Issue Description

Issue 21 contains some very important information to assist you with maintaining your healthDownload_on_the_App_Store_Badge_US-UK_135x40

Ketogenic diet Diabetic patient measuring glucose level blood test

Here is a diet that might challenge your approach to weight loss and health but in her thoroughly referenced article Ellen Davis (USA) presents a strong case for a ketogenic diet.  How does it work? “The secret is reducing carbohydrate intake and increasing fat intake, and the resulting improvement in blood sugar, insulin and ultimately, cellular energy processes”. In this first article Ellen explains in detail the principles and physiology behind the diet and presents a strong argument for the efficacy of such an approach. “Medical researchers are using ketogenic diets to reduce the tremors of Parkinson’s disease and help Alzheimer’s patients regain memory and thought function, drive cancers into remission, provide diabetics better control over their blood sugar and lipid profiles and for the past twenty years, hospitals all over the world have employed the ketogenic diet to improve epilepsy treatment outcomes for children and adults”. She will follow up in the next issue with more specific information on how to eat according to the diet.

Serotonin and weight loss

Depositphotos_33182925_originalFor some people losing weight is difficult no matter how strictly they control their diet or how much they exercise. Dr. Lisa Watson (Canada) explains that for those people “weight loss requires more than just calorie restriction and increased activity.  Often there are hormonal imbalances which are leading to cravings for high-fat or high sugar foods, encouraging our body to store fat around our abdomen and hips, and preventing our body from burning fat.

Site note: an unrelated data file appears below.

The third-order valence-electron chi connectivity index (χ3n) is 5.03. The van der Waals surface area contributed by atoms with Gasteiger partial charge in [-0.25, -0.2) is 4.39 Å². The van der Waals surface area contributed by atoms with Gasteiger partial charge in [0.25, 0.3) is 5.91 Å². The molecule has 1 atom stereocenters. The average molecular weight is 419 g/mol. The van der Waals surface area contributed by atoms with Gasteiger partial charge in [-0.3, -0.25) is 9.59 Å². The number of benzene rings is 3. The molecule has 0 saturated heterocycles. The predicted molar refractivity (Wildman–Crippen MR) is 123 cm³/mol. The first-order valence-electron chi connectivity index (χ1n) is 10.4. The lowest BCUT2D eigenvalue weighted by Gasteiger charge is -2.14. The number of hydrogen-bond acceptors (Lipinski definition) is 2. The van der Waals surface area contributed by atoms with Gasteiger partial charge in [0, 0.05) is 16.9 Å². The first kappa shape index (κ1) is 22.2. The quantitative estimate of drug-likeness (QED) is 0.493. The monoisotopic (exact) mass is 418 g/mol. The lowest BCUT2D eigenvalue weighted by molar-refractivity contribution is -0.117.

An imbalance in serotonin is just one hormonal imbalance that can prevent weight loss. She explains the impact of serotonin on our appetite and mood and suggests ways to support and enhance the production of this important hormone. Dr Watson also offers dietary and supplemental suggestions to encourage the production of serotonin.



Natural approach to depression and anxietyDepositphotos_10087891_original

It is widely acknowledged that reports of people suffering from anxiety and depression are on the rise. Sometimes it can strike as a one-off event; for others the complaint can be chronic. Herbalist Natasha Flynn (Australia) explains that “depression is far more common than most of us realize, yet unfortunately many people suffer in silence… The first step is seeking help and for many people, this can be very hard to do… They may find it difficult to talk about how they are feeling and think that admitting that they have depression is a sign of ‘weakness’. Natasha describes her own experience with depression and offers some natural remedies and suggestions that can be helpful.

Shower faucetContrast therapy

More commonly known and ‘hot/cold’ therapy this approach to health is not some new fad. Naturopathic doctor Jody Stanislaw (USA) explains that “hot & cold applications have been used as a healing tool for thousands of years”. She explains how to follow this therapy and why it can be effective.



Meditation – can it help?mature woman meditating

Johns Hopkins Assistant Professor Madhav Goyal (USA) describes the results arrived at by his research team from their study into two common forms of meditation (transcendental and mindfulness). The study examined whether there was a placebo effect of meditation, whilst looking at several health issues including, amongst others, mental health, sleep, eating habits, substance abuse and pain. The results were more positive for some issues than for others and Dr. Goyal reminds us that “meditation was never conceived of as a health antidote.  It is much more than that, and any health effects are really a side benefit.  The real purpose of meditation is to improve our insight and awareness of our mind and bodies.  This insight has many benefits, one of which may be improvements in health or symptoms.

Understanding Cholesterol